December 8, 2022
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Commentary: Balance may help individuals achieve good health

Humans are complex creatures. We’ve been studied and prodded at to discover what we’re all about. So far, society has come a long way in determining how we function and what we need in order to sustain ourselves. However, we constantly undergo massive change. Consequently, we’re continually fed false claims on what we need to maintain a “healthy” lifestyle.

Mrinalini Iyengar

Health is much more than avoiding disease. It’s a compilation of different aspects — physical, mental, spiritual and emotional — that form a balanced individual. These aspects collaborate to dictate our actions and thought processes. They ultimately determine what foods we eat, how we react in conversations with people, how much we exercise each day and what we do to make ourselves happy.

Food labels say a lot: low fat, fewer calories, zero trans fat. Where is the cutoff point for adhering to phony facts and unrealistic goals? Common misconceptions include cutting out certain foods that may not benefit the body in the long run. It is imperative to understand what the body is capable of handling, but still consider that each and every one of us makes different food choices.

Cathy Saloff-Coste, a nutrition consultant for the college, talks at Wellness Wednesday on Sept. 28 in the Taughannock Falls Meeting Room.

Highly nutritious foods are more beneficial when taken in abundance, as compared to those that are processed and contain artificial sugars. But consuming smaller portions of certain foods may take the edge off eating calorie-filled or fatty snacks. Writing a list and setting realistic goals can help people maintain a balanced eating pattern. No one has to go on a diet. Fads in the diet industry come and go, but ultimately the individual chooses whether to alter his or her lifestyle for the better. Eating well means incorporating essential nutrients into a diet and balancing them with the occasional sinful ice cream or fried fish. People shouldn’t keep away from foods that are labeled “unhealthy,” but rather assess the situation with an open mind.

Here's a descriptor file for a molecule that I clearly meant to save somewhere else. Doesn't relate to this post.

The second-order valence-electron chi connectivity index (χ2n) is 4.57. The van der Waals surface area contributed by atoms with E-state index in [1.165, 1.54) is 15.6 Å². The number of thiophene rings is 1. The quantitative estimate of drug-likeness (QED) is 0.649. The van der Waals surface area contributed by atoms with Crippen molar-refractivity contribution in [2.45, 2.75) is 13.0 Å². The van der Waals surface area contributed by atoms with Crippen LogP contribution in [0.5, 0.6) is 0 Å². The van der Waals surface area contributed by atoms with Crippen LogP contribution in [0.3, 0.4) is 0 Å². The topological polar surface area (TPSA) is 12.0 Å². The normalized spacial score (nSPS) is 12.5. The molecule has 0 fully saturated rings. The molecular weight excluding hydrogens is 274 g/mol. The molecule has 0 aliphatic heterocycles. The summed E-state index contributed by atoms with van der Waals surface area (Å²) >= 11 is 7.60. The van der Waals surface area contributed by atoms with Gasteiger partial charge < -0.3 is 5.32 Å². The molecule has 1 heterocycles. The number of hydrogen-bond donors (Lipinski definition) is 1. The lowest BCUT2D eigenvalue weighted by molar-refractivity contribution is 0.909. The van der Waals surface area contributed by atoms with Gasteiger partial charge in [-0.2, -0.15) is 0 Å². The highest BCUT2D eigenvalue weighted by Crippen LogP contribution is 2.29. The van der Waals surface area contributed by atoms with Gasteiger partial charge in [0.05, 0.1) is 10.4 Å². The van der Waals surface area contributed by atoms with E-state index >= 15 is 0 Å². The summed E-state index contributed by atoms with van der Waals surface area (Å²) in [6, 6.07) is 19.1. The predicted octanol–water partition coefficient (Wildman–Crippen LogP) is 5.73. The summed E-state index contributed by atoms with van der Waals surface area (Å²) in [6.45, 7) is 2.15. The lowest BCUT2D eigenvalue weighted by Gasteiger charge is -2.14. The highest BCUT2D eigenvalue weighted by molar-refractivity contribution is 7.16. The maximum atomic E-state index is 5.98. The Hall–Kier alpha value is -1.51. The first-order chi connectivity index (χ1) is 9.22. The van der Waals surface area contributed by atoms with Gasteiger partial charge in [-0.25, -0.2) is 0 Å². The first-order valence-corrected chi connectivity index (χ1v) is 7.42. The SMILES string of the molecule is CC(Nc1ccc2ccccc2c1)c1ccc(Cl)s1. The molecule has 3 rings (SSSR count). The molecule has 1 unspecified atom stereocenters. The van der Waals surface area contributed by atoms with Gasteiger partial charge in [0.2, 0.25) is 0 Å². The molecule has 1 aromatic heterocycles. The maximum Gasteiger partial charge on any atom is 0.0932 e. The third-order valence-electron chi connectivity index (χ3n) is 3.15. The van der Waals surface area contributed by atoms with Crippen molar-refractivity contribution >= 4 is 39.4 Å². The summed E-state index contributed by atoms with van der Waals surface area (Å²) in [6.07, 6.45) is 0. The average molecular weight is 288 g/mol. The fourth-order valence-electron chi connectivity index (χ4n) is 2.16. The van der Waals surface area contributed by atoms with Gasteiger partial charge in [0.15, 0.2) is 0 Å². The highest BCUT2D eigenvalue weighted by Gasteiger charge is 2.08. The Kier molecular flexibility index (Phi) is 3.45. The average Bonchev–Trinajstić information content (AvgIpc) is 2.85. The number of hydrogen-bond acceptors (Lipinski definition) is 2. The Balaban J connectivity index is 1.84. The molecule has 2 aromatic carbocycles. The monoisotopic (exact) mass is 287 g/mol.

Unfortunately, our health takes a back seat when our minds are busy chattering and distracting us from what the heart is saying. Equilibrium between the mind and heart is necessary to clearly assess a situation. When I realize that I’m overthinking a situation, I close my eyes and breathe deeply. I acknowledge any recurring thoughts or upsetting images and let them go. Usually, this brings me back down to earth. It’s helpful for people to acknowledge their insecurities and doubts that cross their mind. It helps rid themselves of unhealthy thought patterns.

We experience a wide array of emotions each day. Cross-cultural communication may be supported or hindered by these emotions and individuals perceive and express emotion differently. Though cultural barriers exist, it is imperative for all beings to experience every emotion the human body is capable of undergoing and to communicate that with the rest of the world.

Depression and anger are usually frowned upon because they do not contribute to a “positive” lifestyle. But it’s unhealthy to deny yourself the right to experience these sentiments. I firmly believe in allowing myself to undergo the multitude of emotions that are out there. I thrive in anger and sadness — it makes me feel human.

Balanced health is equivalent to a happy life in my book. When you are truly at ease with yourself, you become content with your surroundings. Taking a holistic approach to finding good health may be the answer.

Mrinalini Iyengar is a sophomore health science major. Email her at